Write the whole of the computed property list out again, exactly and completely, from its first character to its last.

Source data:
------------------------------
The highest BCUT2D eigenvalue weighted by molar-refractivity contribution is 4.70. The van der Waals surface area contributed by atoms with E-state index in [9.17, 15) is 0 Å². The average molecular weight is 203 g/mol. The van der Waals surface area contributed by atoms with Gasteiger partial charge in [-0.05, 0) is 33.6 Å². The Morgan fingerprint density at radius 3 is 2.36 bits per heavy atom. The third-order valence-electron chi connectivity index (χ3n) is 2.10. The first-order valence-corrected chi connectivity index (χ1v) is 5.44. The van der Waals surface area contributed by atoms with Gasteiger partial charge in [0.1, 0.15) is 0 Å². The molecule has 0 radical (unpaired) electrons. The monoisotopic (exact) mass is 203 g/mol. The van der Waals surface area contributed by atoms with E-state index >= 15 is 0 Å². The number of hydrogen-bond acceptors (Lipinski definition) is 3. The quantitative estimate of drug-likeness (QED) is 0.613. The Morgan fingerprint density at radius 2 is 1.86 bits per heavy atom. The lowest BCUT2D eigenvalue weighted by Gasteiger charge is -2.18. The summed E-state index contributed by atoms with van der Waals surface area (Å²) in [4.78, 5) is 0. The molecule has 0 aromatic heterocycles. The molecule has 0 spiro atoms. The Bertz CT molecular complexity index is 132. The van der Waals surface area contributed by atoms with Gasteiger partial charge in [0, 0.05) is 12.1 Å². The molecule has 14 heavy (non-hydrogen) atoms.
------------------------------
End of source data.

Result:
The highest BCUT2D eigenvalue weighted by molar-refractivity contribution is 4.70. The van der Waals surface area contributed by atoms with E-state index in [9.17, 15) is 0 Å². The average molecular weight is 203 g/mol. The van der Waals surface area contributed by atoms with Gasteiger partial charge in [-0.05, 0) is 33.6 Å². The Morgan fingerprint density at radius 3 is 2.36 bits per heavy atom. The third-order valence-electron chi connectivity index (χ3n) is 2.10. The first-order valence-corrected chi connectivity index (χ1v) is 5.44. The van der Waals surface area contributed by atoms with Gasteiger partial charge in [0.1, 0.15) is 0 Å². The molecule has 0 radical (unpaired) electrons. The monoisotopic (exact) mass is 203 g/mol. The van der Waals surface area contributed by atoms with E-state index >= 15 is 0 Å². The number of hydrogen-bond acceptors (Lipinski definition) is 3. The quantitative estimate of drug-likeness (QED) is 0.613. The Morgan fingerprint density at radius 2 is 1.86 bits per heavy atom. The lowest BCUT2D eigenvalue weighted by Gasteiger charge is -2.18. The summed E-state index contributed by atoms with van der Waals surface area (Å²) in [4.78, 5) is 0. The molecule has 0 aromatic heterocycles. The molecule has 0 spiro atoms. The Bertz CT molecular complexity index is 132. The van der Waals surface area contributed by atoms with Gasteiger partial charge in [0, 0.05) is 12.1 Å². The molecule has 14 heavy (non-hydrogen) atoms.